DECEMBER

WHAT’S NEW IN PUBLISHING


12-09 - M.L. Buchman

Thursday, January 24, 2013

MAKE-OVER MARGARET TANNER STYLE

MARGARET TANNER'S MAKE-OVER
As the countdown to midnight began so we could farewell 2012 and welcome in 2013, I wondered what the New Year would bring. Wealth, a multi-book contract and mega sales came to mind. But isn’t the health and happiness of your loved ones and yourself more important? World peace, the cessation of world hunger, these are all important. Not that I am going to write about these things. Today, I want to talk of make-overs. Not the kind where you get a new hair style or update your wardrobe to something more modern and sophisticated.

My make-over is to do with manuscripts.

You know what I mean, those manuscripts hidden away in a drawer, stuffed under the couch, or packed away in a box in the shed or on a USB stick shoved in your jewellery box, never again to see the light of day. Those clumsy first novels that you poured your heart into, wept over, and then mourned their passing when you decided they couldn’t be resurrected from the dead.

Fortunately, you kept on writing, honing your skills, sending off query letters and sample chapters until finally it came: The acceptance. What a thrill that was. You contacted all your friends and family, did the happy dance, joined the loops and created your own website.

Edits came and went, then your book arrived. You held it in your hand, drooled over the fabulous cover, caressed the pristine pages, and like vintage wine you savoured the perfume of new paper. You had made it. Your perseverance had paid off. So, you wrote a couple of more books and they were accepted. You were a multi-published author now.

You attended the conferences, gave talks at the local library, revved up your internet presence, and all the while, those manuscripts, those first few stories rotted away in the shed or hid in the jewellery box, cruelly cast aside and forgotten in the excitement of being a published author. You didn’t need them, like one of the rakes in your novel, you dumped these poor souls and left them alone and unloved while you went on to the next conquest.

Fast forward a couple of years. Your publisher is screaming for another two manuscripts from you. There is a deadline, but your creativity has suddenly disappeared. You heard on the grapevine, that those authors who don’t produce the required number of books would be dumped. What can you do?    Desperately you rack your brains, stare at the unforgiving blank computer screen. Your muse has gone. Deserted you in your hour of need. BUT all is not lost. You can pull out the old manuscripts, breathe new life into them, and send them off to your publisher.

I did this with my manuscript Savage Possession. It had lain dormant on my computer for a several years. Under a different title it had made it into the semi-finals of the Amazon Break Through Novel Award and for reasons I don’t recall, I relegated it to the bowels of my computer and virtually forgot about it, until my publisher, anxious to fill in an unexpected gap in their publishing schedule, asked me if I had anything suitable.  I rescued my manuscript from the deepest, darkest depths of my computer, gave it a make-over and sent if off, all within a month.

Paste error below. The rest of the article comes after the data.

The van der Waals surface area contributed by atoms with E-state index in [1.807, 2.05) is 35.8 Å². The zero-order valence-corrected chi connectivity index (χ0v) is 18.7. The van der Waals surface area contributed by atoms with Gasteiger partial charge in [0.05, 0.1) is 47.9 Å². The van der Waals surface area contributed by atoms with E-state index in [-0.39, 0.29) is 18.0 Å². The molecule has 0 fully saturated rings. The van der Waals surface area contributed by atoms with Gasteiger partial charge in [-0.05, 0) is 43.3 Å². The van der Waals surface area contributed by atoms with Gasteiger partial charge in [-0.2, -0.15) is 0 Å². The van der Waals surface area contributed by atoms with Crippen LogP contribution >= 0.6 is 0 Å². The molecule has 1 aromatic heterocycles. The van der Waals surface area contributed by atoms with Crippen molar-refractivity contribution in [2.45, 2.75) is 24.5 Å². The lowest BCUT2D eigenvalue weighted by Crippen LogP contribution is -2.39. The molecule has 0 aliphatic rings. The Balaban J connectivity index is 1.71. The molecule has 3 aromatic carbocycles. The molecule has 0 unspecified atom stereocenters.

SAVAGE POSSESSION
Raw sexual emotion, revenge and redemption. If you want a sugar-coated romance, Savage Possession is not for you. In colonial Australia it took hard men like Martin Mulvaney to tame a harsh land.

A sweeping tale of love's triumph over tragedy and treachery in frontier Australia.

A mistaken identity opens the door for Martin Mulvaney to take his revenge on the granddaughter of his mortal enemy.

An old Scottish feud, a love that should never have happened, and a series of extraordinary coincidences traps two lovers in a family vendetta that threatens to destroy their love, if not their lives.


5 comments:

Judith Ashley said...

I agree that when we've honed our craft we can go back and 'make-over' those earlier manuscripts. There was something in those early stories that called to us. The characters, the setting, the plot?

A creative way to fill the gap when an original story didn't pop up. Must have been Savage Possession's time to shine!

Karen Duvall said...

I envy your ability to shape up your old manuscripts. I've tried that a couple of times, but my mouldering old stories are beyond repair. Sigh. I'm so happy for you and Savage Possession! :)

Sarah Raplee said...

You inspire me, Margaret! I've been debating whether or not to try to make over my first manuscript. I still love the characters and the plot. I want to write two more books in my Agency series before i try, but I'm going to do it!

Savage Possession sounds amazing!

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Maggie Jaimeson said...

Interesting blog post. I do agree that there is often some raw emotion, great premise, or amazing characters in old manuscripts. It sounds like Savage Possession had all of those elements. The fact it made it so far in the contest is a great sign.

Unfortunately, for my four "practice" manuscripts (sitting in my drawer in printed form because the MS Word file structure no longer exists) reworking them would be an ultimately frustrating and dissatisfactory waste of time. Not to mention they were gothic romances, a la Victoria Holt and Phyllis Whitney, and I don't write those anymore.

However, that doesn't mean one can't take some of the plot ideas, character sketches and write a NEW manuscript from scratch. Personally, that would be a better use of my time than putting lipstick on my piggy manuscripts. :)